In my comments on Japan here at AS I have consistently advocated a rather pessimist discourse on the economy primarily driven by my belief that the economy is in a structural bind with a continuing downward trend in consumer spending regardless of the how well the corporate sector (i.e. the export sector) fairs. In short, I do not see Japan returning to a balanced growth path anytime soon (neo-classical growth proponents, take note!) and my analysis fundamentally hinges on the strong life-cycle component of the domestic consumption trend or put in another words; demography matters here!
Apart from my personal stubborn and persistently pessimistic position on Japan I also in all fairness have to point the data which has done nothing but support mine (and other's) narrative on Japan. Specifically, I am talking in a large (about 1 year) perspective. Consequently, it is sometimes nice to step back and look what has actually happened since Japan chose to end ZIRP back in the late spring this year. Back then, the move by the BOJ was widely seen as one of many steps in a long consistent process to mop up excess liquidity and normalize Japan interest rates, Japan was back amongst the leaders! Clearly, this has not been the case and one of the most striking features about Japan in the moment is how the BOJ just cant seem to find the economic justification to begin to turn off the money tap. Meanwhile, some of the most brilliant economic commentators still argue that it is only a matter of time before we see the much allured spill-over effect from the sparkly corporate sector to domestic consumption, that is the transition to a balanced growth path. We only need to wait. All this is of course being printed along side an inflation rate which is still flirting dangerously with the 0% mark and thus negative range and this has many thinking overtime because why is inflation so low in the light of a tightening labour market for example? Some indeed has come along way in seeing this correctly, and now also the big guns (i.e Morgan Stanley again) is also at least opening a backdoor as a hedge against the traditional positive stance ...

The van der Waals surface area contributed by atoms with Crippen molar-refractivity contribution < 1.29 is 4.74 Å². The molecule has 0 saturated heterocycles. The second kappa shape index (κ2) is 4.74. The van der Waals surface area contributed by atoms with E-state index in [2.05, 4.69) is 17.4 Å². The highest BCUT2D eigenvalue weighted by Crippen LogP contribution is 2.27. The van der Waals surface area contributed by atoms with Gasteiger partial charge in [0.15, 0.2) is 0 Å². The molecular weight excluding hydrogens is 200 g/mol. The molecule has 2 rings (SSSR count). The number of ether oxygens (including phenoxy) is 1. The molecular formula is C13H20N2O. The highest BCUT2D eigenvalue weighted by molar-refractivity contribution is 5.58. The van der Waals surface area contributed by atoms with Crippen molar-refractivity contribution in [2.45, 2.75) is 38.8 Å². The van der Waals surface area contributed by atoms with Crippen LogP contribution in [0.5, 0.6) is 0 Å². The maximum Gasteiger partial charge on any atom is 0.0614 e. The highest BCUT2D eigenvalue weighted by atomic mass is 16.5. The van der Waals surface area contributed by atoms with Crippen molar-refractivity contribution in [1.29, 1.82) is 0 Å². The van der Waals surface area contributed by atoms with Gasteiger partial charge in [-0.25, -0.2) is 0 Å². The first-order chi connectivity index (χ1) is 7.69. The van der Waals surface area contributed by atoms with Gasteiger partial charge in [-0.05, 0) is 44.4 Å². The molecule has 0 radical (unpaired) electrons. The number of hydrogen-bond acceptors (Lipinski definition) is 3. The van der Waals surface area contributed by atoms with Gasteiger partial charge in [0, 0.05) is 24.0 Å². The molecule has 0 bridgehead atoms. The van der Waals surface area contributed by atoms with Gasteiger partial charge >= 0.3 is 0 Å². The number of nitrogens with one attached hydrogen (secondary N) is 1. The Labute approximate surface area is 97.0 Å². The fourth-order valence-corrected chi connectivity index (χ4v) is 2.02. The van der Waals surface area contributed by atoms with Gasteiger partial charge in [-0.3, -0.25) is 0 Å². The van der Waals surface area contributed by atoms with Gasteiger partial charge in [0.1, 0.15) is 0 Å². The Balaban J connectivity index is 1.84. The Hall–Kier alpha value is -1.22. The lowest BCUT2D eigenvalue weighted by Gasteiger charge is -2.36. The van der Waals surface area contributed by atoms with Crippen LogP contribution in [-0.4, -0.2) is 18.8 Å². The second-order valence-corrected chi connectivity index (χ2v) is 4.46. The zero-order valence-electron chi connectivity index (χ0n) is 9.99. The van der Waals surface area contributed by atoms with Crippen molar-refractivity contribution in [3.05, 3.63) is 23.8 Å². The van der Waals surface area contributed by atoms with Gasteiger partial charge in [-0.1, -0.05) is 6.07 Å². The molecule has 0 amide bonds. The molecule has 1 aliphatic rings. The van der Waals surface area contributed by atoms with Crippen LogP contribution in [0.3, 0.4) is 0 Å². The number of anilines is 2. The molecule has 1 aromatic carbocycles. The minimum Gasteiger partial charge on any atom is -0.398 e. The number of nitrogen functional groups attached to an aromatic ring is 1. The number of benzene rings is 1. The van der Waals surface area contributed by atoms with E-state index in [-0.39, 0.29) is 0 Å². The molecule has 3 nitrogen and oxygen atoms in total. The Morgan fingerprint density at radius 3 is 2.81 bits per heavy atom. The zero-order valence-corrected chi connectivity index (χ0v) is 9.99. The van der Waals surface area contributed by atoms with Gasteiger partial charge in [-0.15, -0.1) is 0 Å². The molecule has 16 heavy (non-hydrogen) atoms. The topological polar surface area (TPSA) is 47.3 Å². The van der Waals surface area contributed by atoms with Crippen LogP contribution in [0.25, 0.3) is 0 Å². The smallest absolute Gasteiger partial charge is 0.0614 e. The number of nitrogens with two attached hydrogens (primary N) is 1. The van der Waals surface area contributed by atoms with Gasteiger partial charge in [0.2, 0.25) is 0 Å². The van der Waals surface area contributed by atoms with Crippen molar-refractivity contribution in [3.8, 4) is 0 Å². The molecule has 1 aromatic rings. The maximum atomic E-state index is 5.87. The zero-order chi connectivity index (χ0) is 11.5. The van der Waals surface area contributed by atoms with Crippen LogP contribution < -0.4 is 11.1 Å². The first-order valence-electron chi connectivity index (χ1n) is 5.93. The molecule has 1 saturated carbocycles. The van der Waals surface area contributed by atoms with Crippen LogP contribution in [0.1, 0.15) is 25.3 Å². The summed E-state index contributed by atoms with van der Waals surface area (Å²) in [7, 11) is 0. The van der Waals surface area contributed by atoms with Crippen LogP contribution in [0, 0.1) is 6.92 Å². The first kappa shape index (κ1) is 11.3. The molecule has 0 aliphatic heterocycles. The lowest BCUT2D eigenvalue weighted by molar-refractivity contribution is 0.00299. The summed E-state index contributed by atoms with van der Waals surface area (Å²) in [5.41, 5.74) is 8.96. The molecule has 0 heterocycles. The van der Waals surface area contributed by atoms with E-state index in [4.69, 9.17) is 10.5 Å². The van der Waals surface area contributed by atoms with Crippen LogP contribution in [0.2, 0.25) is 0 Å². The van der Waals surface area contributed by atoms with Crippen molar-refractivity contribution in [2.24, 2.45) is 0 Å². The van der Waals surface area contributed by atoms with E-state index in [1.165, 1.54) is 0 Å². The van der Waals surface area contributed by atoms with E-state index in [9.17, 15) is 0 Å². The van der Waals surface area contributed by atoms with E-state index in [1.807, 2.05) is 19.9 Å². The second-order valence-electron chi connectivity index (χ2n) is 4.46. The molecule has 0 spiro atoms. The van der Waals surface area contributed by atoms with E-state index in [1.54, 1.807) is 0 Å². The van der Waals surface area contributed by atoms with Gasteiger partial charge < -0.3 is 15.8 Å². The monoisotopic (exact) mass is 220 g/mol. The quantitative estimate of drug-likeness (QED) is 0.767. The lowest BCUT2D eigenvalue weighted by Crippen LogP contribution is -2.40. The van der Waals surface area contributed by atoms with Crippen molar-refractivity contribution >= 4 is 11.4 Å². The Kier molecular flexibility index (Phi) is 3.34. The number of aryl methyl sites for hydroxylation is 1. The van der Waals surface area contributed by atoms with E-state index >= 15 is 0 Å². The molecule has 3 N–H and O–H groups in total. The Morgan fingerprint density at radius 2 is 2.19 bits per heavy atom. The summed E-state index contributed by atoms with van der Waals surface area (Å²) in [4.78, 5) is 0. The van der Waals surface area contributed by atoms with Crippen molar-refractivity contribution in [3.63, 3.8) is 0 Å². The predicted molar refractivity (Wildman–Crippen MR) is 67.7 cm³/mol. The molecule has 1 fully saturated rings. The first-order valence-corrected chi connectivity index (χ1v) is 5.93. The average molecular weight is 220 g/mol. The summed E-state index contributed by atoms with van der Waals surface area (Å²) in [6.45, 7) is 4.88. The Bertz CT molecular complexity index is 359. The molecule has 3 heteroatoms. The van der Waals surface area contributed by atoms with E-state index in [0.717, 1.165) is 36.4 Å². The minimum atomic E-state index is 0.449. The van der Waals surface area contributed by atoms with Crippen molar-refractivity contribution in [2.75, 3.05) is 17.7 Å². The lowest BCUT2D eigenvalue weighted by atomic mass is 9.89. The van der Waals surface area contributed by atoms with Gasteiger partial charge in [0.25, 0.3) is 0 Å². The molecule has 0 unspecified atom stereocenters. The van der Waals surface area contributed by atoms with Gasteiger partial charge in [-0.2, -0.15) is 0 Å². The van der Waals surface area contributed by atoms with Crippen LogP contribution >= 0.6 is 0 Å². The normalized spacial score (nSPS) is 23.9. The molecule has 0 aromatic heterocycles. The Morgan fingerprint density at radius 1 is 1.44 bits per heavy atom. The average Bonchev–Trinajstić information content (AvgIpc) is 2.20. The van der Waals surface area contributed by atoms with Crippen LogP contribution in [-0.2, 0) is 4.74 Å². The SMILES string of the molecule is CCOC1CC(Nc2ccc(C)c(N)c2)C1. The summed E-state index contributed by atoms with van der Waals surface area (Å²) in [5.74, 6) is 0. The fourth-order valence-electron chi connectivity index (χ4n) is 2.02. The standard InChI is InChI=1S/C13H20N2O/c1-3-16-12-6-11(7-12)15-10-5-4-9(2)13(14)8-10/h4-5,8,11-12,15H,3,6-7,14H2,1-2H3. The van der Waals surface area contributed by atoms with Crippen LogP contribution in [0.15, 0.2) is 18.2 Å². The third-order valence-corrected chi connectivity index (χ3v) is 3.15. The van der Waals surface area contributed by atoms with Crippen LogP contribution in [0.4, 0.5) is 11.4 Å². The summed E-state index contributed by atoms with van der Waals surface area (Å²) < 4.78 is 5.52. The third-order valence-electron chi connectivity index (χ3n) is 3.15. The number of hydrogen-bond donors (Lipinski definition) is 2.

What we outline here is a risk scenario, not our main one. Nevertheless, we do not think it is a low-probability scenario, considering that the latest reading on price growth is very low, at just 0.1% YoY. In light of oil price trends, the Japan-style core CPI could contract again YoY in 2007 H1, contrary to our constructive economic outlook.
The recent, substantial, retroactive GDP revisions [see also here] confirm the weakness in the core of core CPI. For the F2006 national accounts, real GDP was revised downward by 0.9 ppt to 2.4%, which should have more than a negligible impact on estimates of the output gap since the economy’s potential growth rate is just shy of 2% at best. Based on the revised GDP data, the pace of the contraction in the output gap in F2006 declines by almost 1 ppt. If the improvement in the output gap is only modest, the spillover effect on prices would naturally be that much weaker.
Also please take note of this ... the return to ZIRP is not a fairytale but a distinct possibility.
If the Japan-style core turns negative several months after the next rate hike, it would be easy to imagine the BoJ being in a politically difficult situation in terms of putting a crimp in the Cabinet/ruling coalition’s pro-growth policies. Governor Fukui would not likely have to resign, but the choice of his successor after his term ends in March 2008 could be affected to some extent. To be more specific, Deputy Governor Toshiro Muto, who is currently widely expected to be the next governor, may be less likely to be promoted and the government and the ruling coalition may instead look for a candidate outside the BoJ
If someone with a strong monetarist bent is named to be the next governor, Japan could be stuck in an ultra-low rate environment for a long time, with price growth hovering very low. If policy is focused on an increase in money supply, the BoJ may increase the supply of reserve deposits and put the policy rate back to near 0%.
I think the key words for reading the Japanese economy at the moment is a bit of open mindedness in terms of what we could call the traditional/text book macroeconomic convictions. It should be quite clear for regular readers that I believe demography is a key determinant here. However, this does not mean that demography is the holy grail which can be applied universally to all macroeconomic issues. But in the case of Japan, the demographic economic analysis which is clearly an analytical field in development represents a very strong theoretical anchor for understanding what is going on; at least I believe this should be clear by now.